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NCEI and the Regional Climate Centers Celebrate 40-Year Anniversary

The RCCs mark four decades of providing climate information from six regions across the United States

The words “Regional Climate Centers 40-Year Anniversary” on a blue background with the NOAA logo on the right.
Courtesy of NOAA NCEI

NOAA NCEI and the Regional Climate Centers (RCCs) are celebrating a 40-year partnership focused on U.S. climate and impact information! 

“NCEI celebrates our 40 years of partnership with the Regional Climate Centers and their support of NOAA's Strategic Goal of building a climate-ready nation,” said Deke Arndt, the Director of NCEI. “The RCCs make NCEI and NOAA better by extending the reach of NOAA data and information into communities they know and serve so well. They ensure more equitable use of our information across all segments of the American public.”

Founded in 1983, the RCCs formed in response to the National Climate Program Act of 1977–78, which recognized the need to expand access to climate data and provide accurate, region-specific information. By 1990, six NOAA-backed RCCs were in existence covering all regions of the United States. See the detailed timeline of the RCC program’s information from the Southern Regional Climate Center.

Accomplishments and Goals

Each of the six RCCs covers a different scope of information and data based on the climate variabilities of their respective regions. 

The RCCs inform the management of waterways, planting dates for crops, shipping charges for barges and trucks, and the management of drought and natural resources. Without drought and planting date data, farmers wouldn’t be able to navigate their growing seasons. Many of these resources benefit general data users as well. A growing amount of information is available for the home gardener—along with information pertaining to weather outlooks for each region, among other data topics. 

All of these accomplishments are noteworthy and provide vital resources for each region. 

Building a Climate-Ready Nation

NOAA continues to prioritize climate information and services in conjunction with the Regional Climate Centers. Due to the U.S. Department of Commerce’s Strategic Plan for the 2022–26 fiscal year, climate initiatives can continue with a larger budget and therefore more ambitious initiatives.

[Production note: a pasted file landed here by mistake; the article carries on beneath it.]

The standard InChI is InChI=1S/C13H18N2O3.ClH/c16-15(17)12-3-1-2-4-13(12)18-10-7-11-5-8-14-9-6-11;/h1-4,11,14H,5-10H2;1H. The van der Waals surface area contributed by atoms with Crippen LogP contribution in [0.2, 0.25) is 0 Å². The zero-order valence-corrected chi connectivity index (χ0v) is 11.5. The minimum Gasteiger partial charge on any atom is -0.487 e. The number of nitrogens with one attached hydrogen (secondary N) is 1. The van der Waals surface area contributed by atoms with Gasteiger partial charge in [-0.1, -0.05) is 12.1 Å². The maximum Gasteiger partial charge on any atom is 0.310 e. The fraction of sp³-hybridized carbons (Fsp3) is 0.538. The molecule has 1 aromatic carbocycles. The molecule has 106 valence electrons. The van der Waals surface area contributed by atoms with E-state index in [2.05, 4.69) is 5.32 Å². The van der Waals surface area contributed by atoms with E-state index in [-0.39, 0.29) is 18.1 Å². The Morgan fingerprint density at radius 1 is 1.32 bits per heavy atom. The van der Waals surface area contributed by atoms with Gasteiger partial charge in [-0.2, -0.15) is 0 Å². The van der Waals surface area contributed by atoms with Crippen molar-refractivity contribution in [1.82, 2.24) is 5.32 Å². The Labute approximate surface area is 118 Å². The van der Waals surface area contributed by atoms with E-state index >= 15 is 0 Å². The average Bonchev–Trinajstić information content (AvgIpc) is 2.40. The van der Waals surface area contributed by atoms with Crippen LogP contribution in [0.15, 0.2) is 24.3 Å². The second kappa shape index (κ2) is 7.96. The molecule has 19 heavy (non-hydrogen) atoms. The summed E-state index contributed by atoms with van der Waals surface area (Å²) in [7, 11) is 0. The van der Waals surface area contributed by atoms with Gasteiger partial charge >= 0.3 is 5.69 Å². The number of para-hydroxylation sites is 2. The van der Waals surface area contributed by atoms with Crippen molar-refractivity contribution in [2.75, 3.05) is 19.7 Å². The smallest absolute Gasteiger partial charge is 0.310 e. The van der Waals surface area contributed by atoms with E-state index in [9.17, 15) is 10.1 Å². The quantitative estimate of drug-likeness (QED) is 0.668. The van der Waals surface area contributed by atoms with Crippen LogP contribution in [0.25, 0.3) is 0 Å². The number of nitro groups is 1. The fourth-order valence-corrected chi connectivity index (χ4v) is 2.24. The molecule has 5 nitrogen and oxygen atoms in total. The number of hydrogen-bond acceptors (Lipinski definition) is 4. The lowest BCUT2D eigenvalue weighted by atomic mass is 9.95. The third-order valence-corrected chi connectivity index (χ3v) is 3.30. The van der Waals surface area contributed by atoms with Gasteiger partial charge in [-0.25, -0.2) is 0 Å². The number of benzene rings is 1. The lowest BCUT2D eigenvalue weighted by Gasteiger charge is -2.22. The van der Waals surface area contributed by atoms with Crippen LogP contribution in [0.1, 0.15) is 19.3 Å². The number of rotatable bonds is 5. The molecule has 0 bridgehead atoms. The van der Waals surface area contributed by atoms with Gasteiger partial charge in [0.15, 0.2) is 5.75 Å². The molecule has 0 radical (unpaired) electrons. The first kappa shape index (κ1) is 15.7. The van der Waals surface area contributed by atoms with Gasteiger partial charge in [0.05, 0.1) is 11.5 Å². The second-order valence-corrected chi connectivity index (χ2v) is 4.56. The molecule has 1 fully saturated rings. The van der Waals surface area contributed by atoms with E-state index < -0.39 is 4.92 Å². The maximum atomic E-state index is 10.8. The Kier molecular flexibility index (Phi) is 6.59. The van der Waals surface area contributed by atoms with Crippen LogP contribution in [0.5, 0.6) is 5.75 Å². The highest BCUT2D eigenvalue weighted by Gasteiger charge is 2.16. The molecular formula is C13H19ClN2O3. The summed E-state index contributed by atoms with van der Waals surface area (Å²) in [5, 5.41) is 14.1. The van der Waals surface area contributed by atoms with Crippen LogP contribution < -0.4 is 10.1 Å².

One of NOAA’s fundamental goals is to become the primary federal provider of climate information and services in order to create a Climate-Ready Nation.

The NOAA Strategic Plan notes that NOAA’s objectives are focused on ensuring that “world-class science, observations and forecasts help the U.S. lead the world toward a clean-energy future that will create millions of good-paying jobs.” This vision, along with the goal of creating a Blue Economy, works hand-in-hand with the services that the RCCs provide—it’s one of the many reasons this partnership is so successful.

RCCs: History Has Its Eyes on You 

Since the RCCs’ formation 40 years ago, they have been on a journeyed path towards fulfilling their goals—they continue to create tools that represent the large scope of environmental data. Along the way, they’ve also created dashboards, outlooks, and other data visualization to streamline data delivery to every user and make it as accessible as possible.

Their data isn’t only accessible—it’s also collectively gathered with other forerunners of environmental data. The RCCs’ partners deliver climate resources at the state, regional, and national level. Their outreach includes but is not limited to the National Weather Service and the American Association of State Climatologists. Data from other organizations also provide perspective and relevance, which assists in the creation of publicly available resources.


The RCCs’ main responsibility is to the public. Their goal of free, accessible, user-friendly data allows their mission to continue to move forward and expand.

In addition to other services, the RCCs provide outlooks, reports, and assessments for the monthly State of the Climate reports, the weekly U.S. Drought Monitor (USDM) updates, quarterly assessments for, ThreadEx, and the Drought Early Warning System (DEWS) on an as-needed basis.

Reliable Regional Resources

The RCCs present climate insight in a concise way to alleviate concerns about misinformation. Having data in one place and working with a network of reliable science agencies helps ensure that data to the public only represents the most reliable information. 


Learn About the Six Regional Climate Centers Locations

The RCCs are releasing four news stories this year to highlight their broadscale achievements and storied history throughout the years. The first one focused on the history of the RCCs and was published on May 1, 2023. Three upcoming stories will be about their partnerships and sectors, their Applied Climate Information System (ACIS), and user engagement success stories, respectively. Links will be added as the information becomes available.

We’re proud to be partnered with the Regional Climate Centers and celebrate their vast spectrum of climate accomplishments